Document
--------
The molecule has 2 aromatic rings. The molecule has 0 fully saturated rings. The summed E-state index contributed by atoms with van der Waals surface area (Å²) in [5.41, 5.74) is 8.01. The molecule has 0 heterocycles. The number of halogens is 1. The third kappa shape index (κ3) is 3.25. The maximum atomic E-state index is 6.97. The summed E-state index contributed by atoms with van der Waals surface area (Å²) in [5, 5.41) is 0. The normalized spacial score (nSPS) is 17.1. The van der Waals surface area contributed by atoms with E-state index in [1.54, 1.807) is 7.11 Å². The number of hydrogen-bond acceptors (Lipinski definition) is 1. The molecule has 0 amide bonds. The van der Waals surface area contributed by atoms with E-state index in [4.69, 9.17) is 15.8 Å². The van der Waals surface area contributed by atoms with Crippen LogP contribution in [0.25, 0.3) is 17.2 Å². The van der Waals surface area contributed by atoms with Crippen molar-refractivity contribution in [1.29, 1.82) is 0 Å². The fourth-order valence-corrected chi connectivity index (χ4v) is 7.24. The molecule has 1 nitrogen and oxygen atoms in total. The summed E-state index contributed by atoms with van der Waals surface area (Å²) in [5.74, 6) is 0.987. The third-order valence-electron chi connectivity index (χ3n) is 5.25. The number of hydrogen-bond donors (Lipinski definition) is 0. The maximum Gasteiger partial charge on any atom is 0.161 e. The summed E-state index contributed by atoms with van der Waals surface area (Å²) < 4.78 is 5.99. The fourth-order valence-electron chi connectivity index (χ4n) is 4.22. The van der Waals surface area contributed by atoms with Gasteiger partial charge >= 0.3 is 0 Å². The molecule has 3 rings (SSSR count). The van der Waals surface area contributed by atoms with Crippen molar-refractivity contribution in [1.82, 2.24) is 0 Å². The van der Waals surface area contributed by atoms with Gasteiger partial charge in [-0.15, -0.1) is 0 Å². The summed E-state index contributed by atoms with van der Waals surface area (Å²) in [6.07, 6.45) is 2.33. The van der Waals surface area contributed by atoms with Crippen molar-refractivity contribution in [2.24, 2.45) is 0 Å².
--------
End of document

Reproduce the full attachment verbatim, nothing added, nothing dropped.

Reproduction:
The molecule has 2 aromatic rings. The molecule has 0 fully saturated rings. The summed E-state index contributed by atoms with van der Waals surface area (Å²) in [5.41, 5.74) is 8.01. The molecule has 0 heterocycles. The number of halogens is 1. The third kappa shape index (κ3) is 3.25. The maximum atomic E-state index is 6.97. The summed E-state index contributed by atoms with van der Waals surface area (Å²) in [5, 5.41) is 0. The normalized spacial score (nSPS) is 17.1. The van der Waals surface area contributed by atoms with E-state index in [1.54, 1.807) is 7.11 Å². The number of hydrogen-bond acceptors (Lipinski definition) is 1. The molecule has 0 amide bonds. The van der Waals surface area contributed by atoms with E-state index in [4.69, 9.17) is 15.8 Å². The van der Waals surface area contributed by atoms with Crippen LogP contribution in [0.25, 0.3) is 17.2 Å². The van der Waals surface area contributed by atoms with Crippen molar-refractivity contribution in [1.29, 1.82) is 0 Å². The fourth-order valence-corrected chi connectivity index (χ4v) is 7.24. The molecule has 1 nitrogen and oxygen atoms in total. The summed E-state index contributed by atoms with van der Waals surface area (Å²) in [5.74, 6) is 0.987. The third-order valence-electron chi connectivity index (χ3n) is 5.25. The number of hydrogen-bond donors (Lipinski definition) is 0. The maximum Gasteiger partial charge on any atom is 0.161 e. The summed E-state index contributed by atoms with van der Waals surface area (Å²) < 4.78 is 5.99. The fourth-order valence-electron chi connectivity index (χ4n) is 4.22. The van der Waals surface area contributed by atoms with Gasteiger partial charge >= 0.3 is 0 Å². The molecule has 3 rings (SSSR count). The van der Waals surface area contributed by atoms with Crippen molar-refractivity contribution in [1.82, 2.24) is 0 Å². The van der Waals surface area contributed by atoms with Gasteiger partial charge in [-0.15, -0.1) is 0 Å². The summed E-state index contributed by atoms with van der Waals surface area (Å²) in [6.07, 6.45) is 2.33. The van der Waals surface area contributed by atoms with Crippen molar-refractivity contribution in [2.24, 2.45) is 0 Å².